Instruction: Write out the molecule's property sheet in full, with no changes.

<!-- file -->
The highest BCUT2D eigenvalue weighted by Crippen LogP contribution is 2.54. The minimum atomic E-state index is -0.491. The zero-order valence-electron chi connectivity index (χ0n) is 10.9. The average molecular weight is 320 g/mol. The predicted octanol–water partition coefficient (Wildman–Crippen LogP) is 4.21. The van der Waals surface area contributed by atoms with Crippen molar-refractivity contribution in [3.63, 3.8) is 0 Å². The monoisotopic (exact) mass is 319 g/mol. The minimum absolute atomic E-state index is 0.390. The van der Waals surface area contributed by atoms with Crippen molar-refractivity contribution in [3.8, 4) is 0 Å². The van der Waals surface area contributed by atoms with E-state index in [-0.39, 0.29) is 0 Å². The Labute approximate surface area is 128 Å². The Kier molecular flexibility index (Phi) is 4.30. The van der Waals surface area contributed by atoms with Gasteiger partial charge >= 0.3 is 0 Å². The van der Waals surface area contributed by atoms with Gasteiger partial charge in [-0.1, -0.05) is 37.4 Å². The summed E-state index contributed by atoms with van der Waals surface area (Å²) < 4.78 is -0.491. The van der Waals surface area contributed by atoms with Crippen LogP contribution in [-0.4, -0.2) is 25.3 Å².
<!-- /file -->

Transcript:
The highest BCUT2D eigenvalue weighted by Crippen LogP contribution is 2.54. The minimum atomic E-state index is -0.491. The zero-order valence-electron chi connectivity index (χ0n) is 10.9. The average molecular weight is 320 g/mol. The predicted octanol–water partition coefficient (Wildman–Crippen LogP) is 4.21. The van der Waals surface area contributed by atoms with Crippen molar-refractivity contribution in [3.63, 3.8) is 0 Å². The monoisotopic (exact) mass is 319 g/mol. The minimum absolute atomic E-state index is 0.390. The van der Waals surface area contributed by atoms with Crippen molar-refractivity contribution in [3.8, 4) is 0 Å². The van der Waals surface area contributed by atoms with E-state index in [-0.39, 0.29) is 0 Å². The Labute approximate surface area is 128 Å². The Kier molecular flexibility index (Phi) is 4.30. The van der Waals surface area contributed by atoms with Gasteiger partial charge >= 0.3 is 0 Å². The van der Waals surface area contributed by atoms with Gasteiger partial charge in [-0.1, -0.05) is 37.4 Å². The summed E-state index contributed by atoms with van der Waals surface area (Å²) < 4.78 is -0.491. The van der Waals surface area contributed by atoms with Crippen LogP contribution in [-0.4, -0.2) is 25.3 Å².